H. A. Rey

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Hans Augusto "H.A." Rey (September 16, 1898 – August 26, 1977), together with his wife Margret Rey, were the authors and illustrators of children's books, best known for their Curious George series.[1] Hans (who was born Hans Augusto Reyersbach in Hamburg, Germany)[2] and Margret actually met in Brazil, where Hans was a salesman and Margret had gone to escape the rise of Nazism. They married in 1935 and moved to Paris that same year.


Curious George Book Series

While in Paris, Hans's animal drawings came to the attention of a French publisher, who commissioned him to write a children's book. The result, Cecily G. and the Nine Monkeys, is little remembered today, but one of its characters, an adorably impish monkey named Curious George, was such a success that the couple considered writing a book just about him. Their work was interrupted with the outbreak of World War II. As Jews, the Reys decided to flee Paris before the Nazis seized the city. Hans assembled two bicycles, and they fled Paris just a few hours before it fell. Among the meager possessions they brought with them was the illustrated manuscript of Curious George.[3][4]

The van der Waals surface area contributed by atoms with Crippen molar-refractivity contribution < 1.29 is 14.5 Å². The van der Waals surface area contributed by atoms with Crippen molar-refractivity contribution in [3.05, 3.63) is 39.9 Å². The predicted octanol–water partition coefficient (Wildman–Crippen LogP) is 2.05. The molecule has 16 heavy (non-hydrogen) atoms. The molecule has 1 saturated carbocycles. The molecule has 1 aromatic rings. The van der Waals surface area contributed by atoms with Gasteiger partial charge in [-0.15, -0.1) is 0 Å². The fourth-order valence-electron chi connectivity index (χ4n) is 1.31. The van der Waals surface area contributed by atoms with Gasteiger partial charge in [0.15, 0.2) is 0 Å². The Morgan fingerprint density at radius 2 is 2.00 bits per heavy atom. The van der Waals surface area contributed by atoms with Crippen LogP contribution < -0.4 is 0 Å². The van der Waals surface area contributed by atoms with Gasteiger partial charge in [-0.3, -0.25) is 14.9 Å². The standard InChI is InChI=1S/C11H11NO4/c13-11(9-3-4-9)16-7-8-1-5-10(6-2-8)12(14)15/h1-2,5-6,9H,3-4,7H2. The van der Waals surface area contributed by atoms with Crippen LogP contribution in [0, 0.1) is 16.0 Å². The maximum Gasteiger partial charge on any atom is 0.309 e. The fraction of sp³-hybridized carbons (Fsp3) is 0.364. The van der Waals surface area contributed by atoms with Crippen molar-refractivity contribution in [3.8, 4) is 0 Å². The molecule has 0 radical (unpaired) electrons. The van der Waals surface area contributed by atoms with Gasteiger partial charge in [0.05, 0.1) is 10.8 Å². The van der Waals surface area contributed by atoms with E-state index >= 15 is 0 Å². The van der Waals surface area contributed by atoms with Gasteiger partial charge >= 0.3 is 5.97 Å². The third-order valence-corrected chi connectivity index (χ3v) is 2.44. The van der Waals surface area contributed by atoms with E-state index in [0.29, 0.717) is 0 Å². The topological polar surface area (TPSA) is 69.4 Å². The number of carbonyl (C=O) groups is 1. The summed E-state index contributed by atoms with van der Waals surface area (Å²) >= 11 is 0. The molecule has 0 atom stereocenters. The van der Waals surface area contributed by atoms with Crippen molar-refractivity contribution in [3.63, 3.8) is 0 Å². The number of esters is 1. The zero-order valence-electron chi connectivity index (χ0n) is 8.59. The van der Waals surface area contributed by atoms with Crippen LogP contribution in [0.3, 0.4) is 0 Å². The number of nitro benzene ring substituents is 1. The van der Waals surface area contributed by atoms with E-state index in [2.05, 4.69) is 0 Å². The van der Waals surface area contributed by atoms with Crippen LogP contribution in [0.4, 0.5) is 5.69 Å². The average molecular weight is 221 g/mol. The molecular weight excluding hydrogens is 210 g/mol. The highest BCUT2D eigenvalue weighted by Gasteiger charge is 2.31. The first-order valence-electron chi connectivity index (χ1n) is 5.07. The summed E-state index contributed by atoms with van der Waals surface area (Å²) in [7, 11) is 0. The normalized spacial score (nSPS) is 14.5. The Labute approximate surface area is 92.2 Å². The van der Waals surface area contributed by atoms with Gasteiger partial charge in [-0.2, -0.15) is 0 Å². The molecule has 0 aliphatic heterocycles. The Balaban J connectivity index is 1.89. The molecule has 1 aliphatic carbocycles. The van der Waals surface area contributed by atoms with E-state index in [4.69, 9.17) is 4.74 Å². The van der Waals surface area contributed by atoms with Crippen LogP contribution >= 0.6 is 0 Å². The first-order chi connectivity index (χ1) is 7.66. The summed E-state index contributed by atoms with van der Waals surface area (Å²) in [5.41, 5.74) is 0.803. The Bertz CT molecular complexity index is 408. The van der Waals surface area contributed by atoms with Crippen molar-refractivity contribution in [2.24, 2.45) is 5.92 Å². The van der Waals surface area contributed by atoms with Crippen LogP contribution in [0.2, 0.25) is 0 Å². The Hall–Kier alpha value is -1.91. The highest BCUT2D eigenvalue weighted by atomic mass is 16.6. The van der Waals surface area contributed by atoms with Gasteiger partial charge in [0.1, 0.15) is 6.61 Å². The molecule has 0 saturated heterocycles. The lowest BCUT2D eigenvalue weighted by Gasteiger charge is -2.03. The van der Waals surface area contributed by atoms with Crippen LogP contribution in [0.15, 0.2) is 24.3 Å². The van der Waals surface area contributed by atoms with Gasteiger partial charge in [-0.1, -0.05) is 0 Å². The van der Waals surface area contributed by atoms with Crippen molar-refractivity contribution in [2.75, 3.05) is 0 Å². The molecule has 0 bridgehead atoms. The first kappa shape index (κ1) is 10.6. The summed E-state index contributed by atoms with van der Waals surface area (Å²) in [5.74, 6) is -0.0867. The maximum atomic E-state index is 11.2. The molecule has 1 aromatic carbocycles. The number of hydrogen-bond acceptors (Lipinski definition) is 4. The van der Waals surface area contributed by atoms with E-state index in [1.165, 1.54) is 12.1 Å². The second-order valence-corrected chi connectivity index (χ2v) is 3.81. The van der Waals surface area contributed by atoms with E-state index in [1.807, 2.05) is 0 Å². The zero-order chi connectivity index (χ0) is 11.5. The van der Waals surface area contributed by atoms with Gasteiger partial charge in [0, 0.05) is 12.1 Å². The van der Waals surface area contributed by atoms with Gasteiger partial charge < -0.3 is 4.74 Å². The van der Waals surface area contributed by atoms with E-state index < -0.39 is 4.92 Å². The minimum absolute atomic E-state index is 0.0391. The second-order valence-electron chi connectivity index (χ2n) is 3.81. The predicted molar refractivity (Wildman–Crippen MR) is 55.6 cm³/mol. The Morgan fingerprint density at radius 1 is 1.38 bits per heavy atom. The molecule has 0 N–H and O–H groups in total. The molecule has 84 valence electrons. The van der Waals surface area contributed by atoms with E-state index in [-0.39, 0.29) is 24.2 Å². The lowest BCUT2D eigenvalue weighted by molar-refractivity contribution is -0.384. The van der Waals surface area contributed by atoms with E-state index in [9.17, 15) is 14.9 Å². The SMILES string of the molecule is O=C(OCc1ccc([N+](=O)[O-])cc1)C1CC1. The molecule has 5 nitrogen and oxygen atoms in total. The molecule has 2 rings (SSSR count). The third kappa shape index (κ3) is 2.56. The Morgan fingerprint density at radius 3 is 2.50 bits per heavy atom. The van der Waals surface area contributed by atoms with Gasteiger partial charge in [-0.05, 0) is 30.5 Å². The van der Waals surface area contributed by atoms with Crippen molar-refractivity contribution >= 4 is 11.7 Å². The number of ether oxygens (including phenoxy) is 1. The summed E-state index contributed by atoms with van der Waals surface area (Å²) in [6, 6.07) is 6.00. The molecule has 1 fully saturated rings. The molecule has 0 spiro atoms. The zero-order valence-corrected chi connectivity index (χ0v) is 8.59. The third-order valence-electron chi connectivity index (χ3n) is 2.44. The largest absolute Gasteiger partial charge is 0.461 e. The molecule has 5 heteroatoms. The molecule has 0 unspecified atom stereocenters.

The Reys' odyssey brought them to the Spanish border, where they bought train tickets to Lisbon. From there they returned to Brazil, where they had met five years earlier, but this time they continued to New York. The books were published by Houghton Mifflin in 1941. Hans and Margret originally planned to use watercolor illustration, but since they were responsible for the color separation, he changed these to the cartoon-like images that continue to feature in each of the books. (A collector's edition with the original watercolors has since been released.)[5]

Curious George was an instant success, and the Reys were commissioned to write more adventures of the mischievous monkey and his friend, the Man in the Yellow Hat. They wrote seven stories in all, with Hans mainly doing the illustrations and Margret working mostly on the stories, though they both admitted to sharing the work and cooperating fully in every stage of development. At first, however, Margret's name was left off the cover, ostensibly because there was a glut of women already writing children's fiction. In later editions, this was changed, and Margret now receives full credit for her role in developing the stories.

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